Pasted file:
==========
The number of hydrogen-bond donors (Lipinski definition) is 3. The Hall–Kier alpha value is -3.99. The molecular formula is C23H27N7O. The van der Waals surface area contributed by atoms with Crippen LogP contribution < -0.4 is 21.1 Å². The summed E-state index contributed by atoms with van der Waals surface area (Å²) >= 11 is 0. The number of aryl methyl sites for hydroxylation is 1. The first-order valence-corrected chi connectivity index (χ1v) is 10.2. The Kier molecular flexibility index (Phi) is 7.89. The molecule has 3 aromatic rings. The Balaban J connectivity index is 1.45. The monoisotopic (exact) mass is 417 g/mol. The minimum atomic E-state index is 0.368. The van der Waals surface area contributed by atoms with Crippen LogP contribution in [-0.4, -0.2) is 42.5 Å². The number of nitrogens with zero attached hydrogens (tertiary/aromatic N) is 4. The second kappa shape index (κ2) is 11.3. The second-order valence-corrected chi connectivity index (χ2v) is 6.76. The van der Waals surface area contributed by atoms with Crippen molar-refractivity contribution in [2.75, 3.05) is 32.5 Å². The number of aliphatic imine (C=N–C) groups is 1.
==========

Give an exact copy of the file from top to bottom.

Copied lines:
The number of hydrogen-bond donors (Lipinski definition) is 3. The Hall–Kier alpha value is -3.99. The molecular formula is C23H27N7O. The van der Waals surface area contributed by atoms with Crippen LogP contribution < -0.4 is 21.1 Å². The summed E-state index contributed by atoms with van der Waals surface area (Å²) >= 11 is 0. The number of aryl methyl sites for hydroxylation is 1. The first-order valence-corrected chi connectivity index (χ1v) is 10.2. The Kier molecular flexibility index (Phi) is 7.89. The molecule has 3 aromatic rings. The Balaban J connectivity index is 1.45. The monoisotopic (exact) mass is 417 g/mol. The minimum atomic E-state index is 0.368. The van der Waals surface area contributed by atoms with Crippen LogP contribution in [-0.4, -0.2) is 42.5 Å². The number of nitrogens with zero attached hydrogens (tertiary/aromatic N) is 4. The second kappa shape index (κ2) is 11.3. The second-order valence-corrected chi connectivity index (χ2v) is 6.76. The van der Waals surface area contributed by atoms with Crippen molar-refractivity contribution in [2.75, 3.05) is 32.5 Å². The number of aliphatic imine (C=N–C) groups is 1.